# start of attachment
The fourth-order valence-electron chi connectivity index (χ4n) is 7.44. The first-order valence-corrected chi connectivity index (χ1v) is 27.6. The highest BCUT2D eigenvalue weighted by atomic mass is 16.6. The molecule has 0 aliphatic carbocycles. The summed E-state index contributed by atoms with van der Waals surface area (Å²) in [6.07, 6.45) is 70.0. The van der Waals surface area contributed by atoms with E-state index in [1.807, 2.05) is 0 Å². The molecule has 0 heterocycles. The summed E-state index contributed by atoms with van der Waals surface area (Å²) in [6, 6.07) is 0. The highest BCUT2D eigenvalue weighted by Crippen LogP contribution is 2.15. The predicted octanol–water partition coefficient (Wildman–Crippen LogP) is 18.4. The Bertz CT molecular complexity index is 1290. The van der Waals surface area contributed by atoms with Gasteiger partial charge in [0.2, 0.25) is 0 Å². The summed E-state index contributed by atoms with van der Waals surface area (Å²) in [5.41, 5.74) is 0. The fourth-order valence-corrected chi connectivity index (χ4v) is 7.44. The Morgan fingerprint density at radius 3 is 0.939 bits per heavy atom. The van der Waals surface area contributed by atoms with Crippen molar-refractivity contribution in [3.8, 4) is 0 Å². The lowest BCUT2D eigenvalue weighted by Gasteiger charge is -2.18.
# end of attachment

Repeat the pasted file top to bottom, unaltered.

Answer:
The fourth-order valence-electron chi connectivity index (χ4n) is 7.44. The first-order valence-corrected chi connectivity index (χ1v) is 27.6. The highest BCUT2D eigenvalue weighted by atomic mass is 16.6. The molecule has 0 aliphatic carbocycles. The summed E-state index contributed by atoms with van der Waals surface area (Å²) in [6.07, 6.45) is 70.0. The van der Waals surface area contributed by atoms with E-state index in [1.807, 2.05) is 0 Å². The molecule has 0 heterocycles. The summed E-state index contributed by atoms with van der Waals surface area (Å²) in [6, 6.07) is 0. The highest BCUT2D eigenvalue weighted by Crippen LogP contribution is 2.15. The predicted octanol–water partition coefficient (Wildman–Crippen LogP) is 18.4. The Bertz CT molecular complexity index is 1290. The van der Waals surface area contributed by atoms with Gasteiger partial charge in [0.2, 0.25) is 0 Å². The summed E-state index contributed by atoms with van der Waals surface area (Å²) in [5.41, 5.74) is 0. The fourth-order valence-corrected chi connectivity index (χ4v) is 7.44. The Morgan fingerprint density at radius 3 is 0.939 bits per heavy atom. The van der Waals surface area contributed by atoms with Crippen molar-refractivity contribution in [3.8, 4) is 0 Å². The lowest BCUT2D eigenvalue weighted by Gasteiger charge is -2.18.